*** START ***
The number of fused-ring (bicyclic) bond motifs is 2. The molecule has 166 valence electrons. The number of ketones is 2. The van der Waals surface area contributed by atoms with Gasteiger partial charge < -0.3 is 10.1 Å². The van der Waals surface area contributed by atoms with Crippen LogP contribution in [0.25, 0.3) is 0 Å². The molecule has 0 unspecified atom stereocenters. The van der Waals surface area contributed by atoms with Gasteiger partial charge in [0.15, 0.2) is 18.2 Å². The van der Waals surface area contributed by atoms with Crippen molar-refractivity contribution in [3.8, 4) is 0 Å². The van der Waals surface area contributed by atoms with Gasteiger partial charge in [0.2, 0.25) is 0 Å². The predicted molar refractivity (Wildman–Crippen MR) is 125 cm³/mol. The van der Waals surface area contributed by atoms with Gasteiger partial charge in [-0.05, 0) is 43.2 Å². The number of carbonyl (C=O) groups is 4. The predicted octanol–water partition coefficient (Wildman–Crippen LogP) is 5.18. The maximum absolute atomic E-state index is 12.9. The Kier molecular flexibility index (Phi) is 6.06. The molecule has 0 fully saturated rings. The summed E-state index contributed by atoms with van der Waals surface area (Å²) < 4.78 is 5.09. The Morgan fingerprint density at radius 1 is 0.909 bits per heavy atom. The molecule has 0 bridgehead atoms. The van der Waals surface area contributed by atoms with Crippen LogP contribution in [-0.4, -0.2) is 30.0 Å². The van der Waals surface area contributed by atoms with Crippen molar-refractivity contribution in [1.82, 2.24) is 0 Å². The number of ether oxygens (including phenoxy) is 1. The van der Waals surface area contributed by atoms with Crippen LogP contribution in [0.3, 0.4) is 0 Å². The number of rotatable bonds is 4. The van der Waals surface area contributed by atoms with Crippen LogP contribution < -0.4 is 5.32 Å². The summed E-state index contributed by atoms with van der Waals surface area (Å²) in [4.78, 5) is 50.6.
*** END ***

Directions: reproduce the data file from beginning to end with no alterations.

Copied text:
The number of fused-ring (bicyclic) bond motifs is 2. The molecule has 166 valence electrons. The number of ketones is 2. The van der Waals surface area contributed by atoms with Gasteiger partial charge < -0.3 is 10.1 Å². The van der Waals surface area contributed by atoms with Crippen LogP contribution in [0.25, 0.3) is 0 Å². The molecule has 0 unspecified atom stereocenters. The van der Waals surface area contributed by atoms with Gasteiger partial charge in [0.15, 0.2) is 18.2 Å². The van der Waals surface area contributed by atoms with Crippen molar-refractivity contribution in [3.8, 4) is 0 Å². The van der Waals surface area contributed by atoms with Gasteiger partial charge in [0.2, 0.25) is 0 Å². The predicted molar refractivity (Wildman–Crippen MR) is 125 cm³/mol. The van der Waals surface area contributed by atoms with Gasteiger partial charge in [-0.05, 0) is 43.2 Å². The number of carbonyl (C=O) groups is 4. The predicted octanol–water partition coefficient (Wildman–Crippen LogP) is 5.18. The maximum absolute atomic E-state index is 12.9. The Kier molecular flexibility index (Phi) is 6.06. The molecule has 0 fully saturated rings. The summed E-state index contributed by atoms with van der Waals surface area (Å²) < 4.78 is 5.09. The Morgan fingerprint density at radius 1 is 0.909 bits per heavy atom. The molecule has 0 bridgehead atoms. The van der Waals surface area contributed by atoms with Crippen LogP contribution in [-0.4, -0.2) is 30.0 Å². The van der Waals surface area contributed by atoms with Crippen molar-refractivity contribution in [1.82, 2.24) is 0 Å². The number of ether oxygens (including phenoxy) is 1. The van der Waals surface area contributed by atoms with Crippen LogP contribution in [0.3, 0.4) is 0 Å². The number of rotatable bonds is 4. The van der Waals surface area contributed by atoms with Crippen LogP contribution < -0.4 is 5.32 Å². The summed E-state index contributed by atoms with van der Waals surface area (Å²) in [4.78, 5) is 50.6.